The games are raison d’être for a basketball team; but simultaneously, they are mere steps in the unfolding story of a season that begins in the summer and, in all but a handful of cases, ends with a tournament loss. Roles are determined early in the process. Some leaders are appointed while others emerge. The team develops an identity and hones its performance in that context, with the amount of postseason success and the final record determining success or failure.
This is a process that unfolds as surely as spring follows winter and summer follows spring… except for the 2017-18 Fighting Irish basketball squad. Its story isn’t the usual straight line. Its story has plot twists in quantities that would make a B-movie screenwriter self-conscious.
The story began in Chicago where the Irish helped DePaul open its new home, Wintrust Arena. It was a typical opener – sloppy and competitive longer than it should have been; but in the end, ND pocketed a 14-point win. It was time to focus on the Maui Classic tournament and its challenging field as the Irish eased through a couple of tune-up games.
Notre Dame won the Maui Classic championship with a dramatic comeback victory over top ten Wichita State. The week was what a storyteller would call a narrative grabber. Returning to South Bend with the prestigious trophy affirmed preseason optimism. This was to be an exciting, fun cakewalk to the postseason.
Every good story has a set of problems to solve, and we began to learn what they would be the week after the team returned from Maui. It started with a trip to East Lansing where Michigan State crushed the Irish 81-63. Notre Dame started slowly, trailed by 20 points at halftime, rallied to make the game somewhat competitive, and faded at the end.
Michigan State has an outstanding team, a legitimate national championship contender; so one poor performance could have been considered an anomaly. The Irish could right the ship against St. Francis and Ball State, grab a win at Delaware, and be ready to beat Indiana in the Crossroads double-header.
Nice plan. Didn’t happen.
Slow lackadaisical starts and general inconsistency began to define the team. The Irish trailed Ball State at halftime, rallied to a second half lead, surrendered the lead, and rallied again to tie the game with 21 seconds left only to allow Ball State’s winning basket with a second to play.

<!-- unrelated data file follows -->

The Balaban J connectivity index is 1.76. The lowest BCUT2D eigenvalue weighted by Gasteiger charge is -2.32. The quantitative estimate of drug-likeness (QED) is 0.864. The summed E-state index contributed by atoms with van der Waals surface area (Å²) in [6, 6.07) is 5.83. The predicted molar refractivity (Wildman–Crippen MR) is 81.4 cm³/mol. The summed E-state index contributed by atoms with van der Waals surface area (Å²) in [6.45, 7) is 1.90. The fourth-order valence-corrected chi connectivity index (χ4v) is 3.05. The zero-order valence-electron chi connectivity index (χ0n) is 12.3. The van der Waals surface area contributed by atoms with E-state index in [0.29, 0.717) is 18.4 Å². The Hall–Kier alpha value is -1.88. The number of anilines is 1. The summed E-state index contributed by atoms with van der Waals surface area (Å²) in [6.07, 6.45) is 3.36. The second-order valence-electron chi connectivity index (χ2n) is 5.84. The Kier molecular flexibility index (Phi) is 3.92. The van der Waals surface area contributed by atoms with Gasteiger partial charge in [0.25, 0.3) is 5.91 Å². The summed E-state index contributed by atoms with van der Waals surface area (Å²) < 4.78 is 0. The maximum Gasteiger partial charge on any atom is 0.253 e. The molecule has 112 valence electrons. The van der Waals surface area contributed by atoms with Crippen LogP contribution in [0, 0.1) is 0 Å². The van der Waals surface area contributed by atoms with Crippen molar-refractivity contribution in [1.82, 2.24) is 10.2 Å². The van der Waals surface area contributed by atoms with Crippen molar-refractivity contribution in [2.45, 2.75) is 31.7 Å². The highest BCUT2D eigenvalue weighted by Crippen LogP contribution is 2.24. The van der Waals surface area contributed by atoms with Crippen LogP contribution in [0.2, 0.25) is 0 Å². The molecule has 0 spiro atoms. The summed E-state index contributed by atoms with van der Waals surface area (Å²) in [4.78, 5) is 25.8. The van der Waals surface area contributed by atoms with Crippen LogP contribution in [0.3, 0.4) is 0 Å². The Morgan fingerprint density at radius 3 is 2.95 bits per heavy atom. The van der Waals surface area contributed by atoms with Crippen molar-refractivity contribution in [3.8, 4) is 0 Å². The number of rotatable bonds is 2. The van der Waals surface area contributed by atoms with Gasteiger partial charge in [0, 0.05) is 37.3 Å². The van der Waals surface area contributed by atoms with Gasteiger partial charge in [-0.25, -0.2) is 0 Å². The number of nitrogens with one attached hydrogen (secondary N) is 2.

“We tried to get it to overtime but probably didn’t deserve to get it to overtime,” a frustrated Mike Brey said after the game. “They outplayed us.”
If slow starts were a problem, a consistent spark from the bench wasn’t part of the solution. No reserves played meaningful minutes before this season, and it showed in the players’ inconsistency. This team was struggling with roles, playing time roles as well as leadership roles. Asked if he would be more hands-on or would work through his leaders, Brey said, “I’m still trying to figure that out with this group.”
The Delaware game brought another slow start, but the Irish rallied late in the first half, led by nine at the half, and dropped 54 second half points on former ND assistant Martin Ingelsby’s team. Maybe the team was starting to gel.
It looked that way when Notre Dame built a 12-point lead in the first half of the Indiana game; but the Irish played poorly in the second half, missed free throws at the end of regulation, and lost in overtime. Lapses by the leaders at key times contributed to the loss.
“This is extremely disappointing for us,” Brey said after the game. “I loved how we were ready to play, but we couldn’t get away from them.
“We didn’t make some very smart plays down the stretch and overtime that really cost us.”
Slow starts? Lapses in key moments? Those things can be fixed over the course of the season. The staff and the team knew what was needed. They just had to work through the issues.
It was time for the story to turn to resolution and preparation for the big finish. The 2015-16 Fighting Irish had a similar start – losses to Monmouth, Alabama, Indiana, and Pittsburgh, games they were favored to win but lost thanks to sluggish first halves that put them in deep holes. That team rallied to go 11-7 in the ACC; beat Duke twice, once in Cameron Indoor Stadium and once in the conference tournament; beat eventual national champion North Carolina in South Bend, and make it to the regional final in the NCAA Tournament. A 2017-18 repeat would take work, but the Irish had the talent to achieve it.